The Treasury is finalizing plans to backstop Fannie Mae and Freddie Mac, the mortgage financing giants that have been struggling with billions of dollars of losses from soured loans, the Wall Street Journal reported Friday.
The plan, which could include some form of capital injection as well as changes to senior management, could be announced as early as this weekend, the Journal said.
Meetings were scheduled Friday with Treasury Secretary Henry Paulson, Federal Reserve Chairman Ben Bernanke, executives of both companies and their chief regulator, the paper said.
The Treasury, Fannie Mae and Freddie Mac declined to comment on the report, which came after the market closed on Friday.
Shortly after the Journal report, Pimco's Bill Gross told CNBC that he welcomed the potential for government intervention.
"To the extent that it does happen, it's a needed step," said Gross. (See the entire interview with Gross in the accompanying video.)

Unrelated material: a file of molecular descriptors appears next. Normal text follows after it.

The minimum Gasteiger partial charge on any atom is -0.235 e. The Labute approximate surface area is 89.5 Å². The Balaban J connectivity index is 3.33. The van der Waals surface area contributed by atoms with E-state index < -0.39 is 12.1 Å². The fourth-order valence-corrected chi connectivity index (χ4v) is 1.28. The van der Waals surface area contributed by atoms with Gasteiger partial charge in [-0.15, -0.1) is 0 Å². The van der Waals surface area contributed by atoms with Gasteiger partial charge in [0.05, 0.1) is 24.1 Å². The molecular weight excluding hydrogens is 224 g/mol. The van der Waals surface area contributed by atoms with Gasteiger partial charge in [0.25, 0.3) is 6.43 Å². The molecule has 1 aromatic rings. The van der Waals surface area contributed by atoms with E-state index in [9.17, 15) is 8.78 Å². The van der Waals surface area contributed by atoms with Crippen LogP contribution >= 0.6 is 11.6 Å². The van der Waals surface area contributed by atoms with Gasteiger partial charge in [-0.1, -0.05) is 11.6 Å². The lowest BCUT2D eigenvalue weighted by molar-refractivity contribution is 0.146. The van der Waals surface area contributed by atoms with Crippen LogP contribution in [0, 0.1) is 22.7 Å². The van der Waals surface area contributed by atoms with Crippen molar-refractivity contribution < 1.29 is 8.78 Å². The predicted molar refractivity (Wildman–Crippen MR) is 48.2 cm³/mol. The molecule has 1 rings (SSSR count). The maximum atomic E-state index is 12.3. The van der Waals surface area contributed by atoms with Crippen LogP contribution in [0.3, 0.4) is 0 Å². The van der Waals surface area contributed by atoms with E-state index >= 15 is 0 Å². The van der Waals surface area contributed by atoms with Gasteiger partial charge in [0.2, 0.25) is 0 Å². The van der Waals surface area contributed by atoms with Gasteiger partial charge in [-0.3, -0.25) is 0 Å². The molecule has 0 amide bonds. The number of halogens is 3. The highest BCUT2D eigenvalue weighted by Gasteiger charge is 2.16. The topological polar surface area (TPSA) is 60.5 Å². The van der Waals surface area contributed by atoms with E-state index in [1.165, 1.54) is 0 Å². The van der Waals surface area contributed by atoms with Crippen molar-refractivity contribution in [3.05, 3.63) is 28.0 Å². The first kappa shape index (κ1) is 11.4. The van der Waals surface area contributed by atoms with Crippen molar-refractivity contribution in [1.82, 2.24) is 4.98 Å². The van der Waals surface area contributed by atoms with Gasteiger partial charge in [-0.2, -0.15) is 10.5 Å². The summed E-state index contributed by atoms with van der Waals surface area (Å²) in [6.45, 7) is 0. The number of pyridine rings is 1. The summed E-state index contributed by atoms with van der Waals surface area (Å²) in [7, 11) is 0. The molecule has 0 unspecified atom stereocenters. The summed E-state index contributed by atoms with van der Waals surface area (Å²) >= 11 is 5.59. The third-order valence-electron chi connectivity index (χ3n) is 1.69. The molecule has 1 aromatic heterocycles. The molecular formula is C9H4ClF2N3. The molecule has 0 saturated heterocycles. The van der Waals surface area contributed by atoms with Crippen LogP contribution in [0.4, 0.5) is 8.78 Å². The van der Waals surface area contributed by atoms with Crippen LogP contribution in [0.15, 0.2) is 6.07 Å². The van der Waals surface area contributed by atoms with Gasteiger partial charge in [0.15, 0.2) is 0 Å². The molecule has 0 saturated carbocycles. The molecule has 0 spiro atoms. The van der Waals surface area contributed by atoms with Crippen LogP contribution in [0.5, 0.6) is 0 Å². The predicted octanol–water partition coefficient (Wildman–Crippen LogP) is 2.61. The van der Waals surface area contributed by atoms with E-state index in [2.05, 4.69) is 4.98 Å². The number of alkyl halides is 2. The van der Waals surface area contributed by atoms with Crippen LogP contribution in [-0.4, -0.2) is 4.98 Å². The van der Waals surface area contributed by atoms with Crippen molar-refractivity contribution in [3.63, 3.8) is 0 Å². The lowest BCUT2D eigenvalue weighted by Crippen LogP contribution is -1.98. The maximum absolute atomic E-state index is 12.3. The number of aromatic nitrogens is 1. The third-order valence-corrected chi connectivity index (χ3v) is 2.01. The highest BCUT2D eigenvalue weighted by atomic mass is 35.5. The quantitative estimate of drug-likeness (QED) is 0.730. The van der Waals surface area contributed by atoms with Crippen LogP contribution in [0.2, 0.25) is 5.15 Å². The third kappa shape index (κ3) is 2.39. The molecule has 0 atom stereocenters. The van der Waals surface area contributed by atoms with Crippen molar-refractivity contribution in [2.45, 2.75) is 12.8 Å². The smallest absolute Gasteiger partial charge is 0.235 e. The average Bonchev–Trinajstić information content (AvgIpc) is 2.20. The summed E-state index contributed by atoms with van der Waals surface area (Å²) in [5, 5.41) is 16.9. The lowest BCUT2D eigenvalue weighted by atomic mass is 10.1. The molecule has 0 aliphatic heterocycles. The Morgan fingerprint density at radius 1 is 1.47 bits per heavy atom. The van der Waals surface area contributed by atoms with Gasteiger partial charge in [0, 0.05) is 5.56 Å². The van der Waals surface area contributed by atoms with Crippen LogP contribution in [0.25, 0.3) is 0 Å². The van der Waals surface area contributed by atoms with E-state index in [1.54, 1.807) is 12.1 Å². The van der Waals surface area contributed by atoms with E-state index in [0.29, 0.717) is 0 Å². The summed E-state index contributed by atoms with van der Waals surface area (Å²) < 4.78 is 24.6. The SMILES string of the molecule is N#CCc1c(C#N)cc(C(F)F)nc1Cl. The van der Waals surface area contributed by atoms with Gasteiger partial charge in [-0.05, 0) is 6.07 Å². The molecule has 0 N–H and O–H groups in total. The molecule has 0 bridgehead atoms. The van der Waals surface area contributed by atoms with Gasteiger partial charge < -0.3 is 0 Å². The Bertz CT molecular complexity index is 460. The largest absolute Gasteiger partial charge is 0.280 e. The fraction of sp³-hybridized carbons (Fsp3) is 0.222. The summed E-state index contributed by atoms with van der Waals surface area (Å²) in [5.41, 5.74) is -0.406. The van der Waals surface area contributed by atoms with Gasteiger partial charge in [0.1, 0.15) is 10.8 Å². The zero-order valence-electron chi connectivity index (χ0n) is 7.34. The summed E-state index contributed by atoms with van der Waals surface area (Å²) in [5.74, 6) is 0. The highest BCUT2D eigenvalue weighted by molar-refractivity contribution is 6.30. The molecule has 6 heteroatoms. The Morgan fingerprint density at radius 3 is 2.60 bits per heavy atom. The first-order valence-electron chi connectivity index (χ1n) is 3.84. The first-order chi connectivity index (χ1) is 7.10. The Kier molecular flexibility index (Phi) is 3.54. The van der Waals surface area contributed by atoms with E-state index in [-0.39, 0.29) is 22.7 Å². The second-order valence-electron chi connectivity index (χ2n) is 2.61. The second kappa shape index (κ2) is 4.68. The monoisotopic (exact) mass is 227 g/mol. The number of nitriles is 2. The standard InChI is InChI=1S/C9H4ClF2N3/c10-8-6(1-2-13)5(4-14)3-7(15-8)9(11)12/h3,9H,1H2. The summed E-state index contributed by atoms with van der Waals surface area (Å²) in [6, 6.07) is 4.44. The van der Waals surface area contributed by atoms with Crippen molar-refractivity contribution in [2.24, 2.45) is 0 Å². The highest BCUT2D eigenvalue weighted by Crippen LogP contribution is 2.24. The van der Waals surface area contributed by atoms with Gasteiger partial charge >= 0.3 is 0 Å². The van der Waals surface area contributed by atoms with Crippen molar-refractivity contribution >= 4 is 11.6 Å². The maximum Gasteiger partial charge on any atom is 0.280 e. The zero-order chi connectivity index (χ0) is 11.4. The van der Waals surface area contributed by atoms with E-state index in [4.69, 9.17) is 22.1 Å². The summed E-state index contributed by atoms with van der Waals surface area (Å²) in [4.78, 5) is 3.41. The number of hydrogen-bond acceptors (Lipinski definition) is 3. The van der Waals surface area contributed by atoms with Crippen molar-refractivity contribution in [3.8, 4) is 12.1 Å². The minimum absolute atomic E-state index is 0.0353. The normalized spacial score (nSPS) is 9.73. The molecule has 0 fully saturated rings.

News of a possible government moves on Fannie and Freddie come despite recent sentiment on Wall Street that the two government-sponsored entities have enough capital and reserves to stay in business and may not need a government bailout.
An emergency plan approved by Congress in late July gave Treasury the authority to offer an undetermined amount of credit to the two companies, or take an equity stake in them if they ran into trouble.
The two companies own or guarantee almost half of the country's $12 trillion in outstanding home mortgage debt.
Treasury spokeswoman Brookly McLaughlin had told Reuters the department was "making progress on our work" with Morgan Stanley , the Federal Housing Finance Agency, which regulates the two companies, and the Federal Reserve.
The Treasury had hired Morgan Stanley on Aug. 5 to advise it on whether the companies were adequately capitalized and help it determine how it would use its news powers to support them if needed.
While analysts have said fears over Fannie and Freddie may be overblown, the companies are still expected to post steep per-share losses through the year, and the stocks themselves are widely considered unstable.
"I'd be worried for the near term for anything that's not senior debt, especially common shares and preferred shares," says Martin Weiss, president of Weiss Research. "For the long term I'd just be worried, period."
—Reuters contributed to this report.